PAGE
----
EAST MANATEE -- In order to help Manatee County’s goal of being a no-kill community become a reality, animal shelters like Honor Animal Rescue are quickly expanding its facilities to accommodate as many dogs and cats as it can.
At Honor Animal Rescue’s Ranch location, an eight-acre shelter located at 4951 Lorraine Road, construction is underway to add five cottages that can house up to six dogs and 12 cats each.
However, while the number of dogs and cats at the shelter is increasing, the number of volunteers keeping the facilty running is not.
“We’re really lucky that we can take in more animals, but right now we don’t have enough people to provide the care for them,” said executive director Deborah Millman.
On Monday, the organization will hold a recruitment meeting at 6 p.m. at the Hampton Inn, 8565 Cooper Creek Blvd., Lakewood Ranch.
“If 100 showed up, we could use them,” Millman said.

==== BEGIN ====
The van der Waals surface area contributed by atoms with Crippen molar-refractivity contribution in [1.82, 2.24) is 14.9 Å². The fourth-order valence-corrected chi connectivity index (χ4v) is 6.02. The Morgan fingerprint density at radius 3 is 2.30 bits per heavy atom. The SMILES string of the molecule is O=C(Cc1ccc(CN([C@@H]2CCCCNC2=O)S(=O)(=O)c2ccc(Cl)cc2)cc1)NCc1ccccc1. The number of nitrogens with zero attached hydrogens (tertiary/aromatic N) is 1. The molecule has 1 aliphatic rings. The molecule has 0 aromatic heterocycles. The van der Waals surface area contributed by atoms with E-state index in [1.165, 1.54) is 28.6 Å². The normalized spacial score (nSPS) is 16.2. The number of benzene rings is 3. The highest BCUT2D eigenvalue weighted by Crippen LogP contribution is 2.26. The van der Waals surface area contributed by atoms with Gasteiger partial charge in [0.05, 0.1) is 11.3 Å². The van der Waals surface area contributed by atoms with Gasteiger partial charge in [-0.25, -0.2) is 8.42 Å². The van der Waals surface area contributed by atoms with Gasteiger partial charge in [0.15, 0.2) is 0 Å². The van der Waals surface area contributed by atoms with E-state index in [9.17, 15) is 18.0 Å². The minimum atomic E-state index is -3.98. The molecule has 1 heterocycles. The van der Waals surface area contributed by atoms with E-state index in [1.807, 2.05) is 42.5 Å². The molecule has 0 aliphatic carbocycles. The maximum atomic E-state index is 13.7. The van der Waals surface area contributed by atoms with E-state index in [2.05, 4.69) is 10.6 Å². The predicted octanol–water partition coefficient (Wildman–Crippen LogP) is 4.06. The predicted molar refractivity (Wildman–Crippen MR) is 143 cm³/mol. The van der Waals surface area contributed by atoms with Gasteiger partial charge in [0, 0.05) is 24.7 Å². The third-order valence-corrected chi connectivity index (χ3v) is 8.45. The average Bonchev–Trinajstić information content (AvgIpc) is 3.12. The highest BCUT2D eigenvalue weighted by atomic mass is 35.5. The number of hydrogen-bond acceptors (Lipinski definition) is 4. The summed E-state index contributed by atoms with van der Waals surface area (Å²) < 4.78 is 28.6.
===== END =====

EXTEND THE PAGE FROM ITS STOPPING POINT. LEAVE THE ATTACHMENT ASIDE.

Millman said volunteers are needed to walk the dogs, clean kennels, feed the animals and help medicate them.
“We can’t miss any shifts,” she said. “Right now, we’re at capacity in terms of manpower.”
Honor Animal Rescue volunteers Tracy Ruggiero and Colleen Ford said its important for the community to take an interest in helping local animal shelters.
“We have a lot of wonderful animals out here that need attention,” said Ruggiero, who has been volunteering since September. “They thrive on being shown what to do, how to walk properly on a leash, to be loved on and get socialized so it’ll be easier to get into a home. We need volunteers to come out and spend time with the animals to make them more adoptable.”
“This place is to give dogs a second chance,” said Ford, who started volunteering just over a month ago. “We’re here to help the dogs. It’s a very friendly and fun place to work.”
Millman said volunteers have been scarce with the slumping state of the economy, and board members have been working seven days a week, in addition to their regular jobs, to manage the shelters.
”Some people have to work a second job or they can’t afford to drive back and forth to get to volunteering,” she said. “It’s seasonal, too. A lot of our snowbirds, when they go back up north, we don’t have them to help out.”
But a few hours a week can make a difference, says Ford, who works as a chiropractor. She attends to the animals before and after work, whenever she has time.
“It means a lot to them,” she said.
Nick Williams, East Manatee Reporter, can be reached at (941) 748-0411 ext. 7049. Tweet: @_1NickWilliams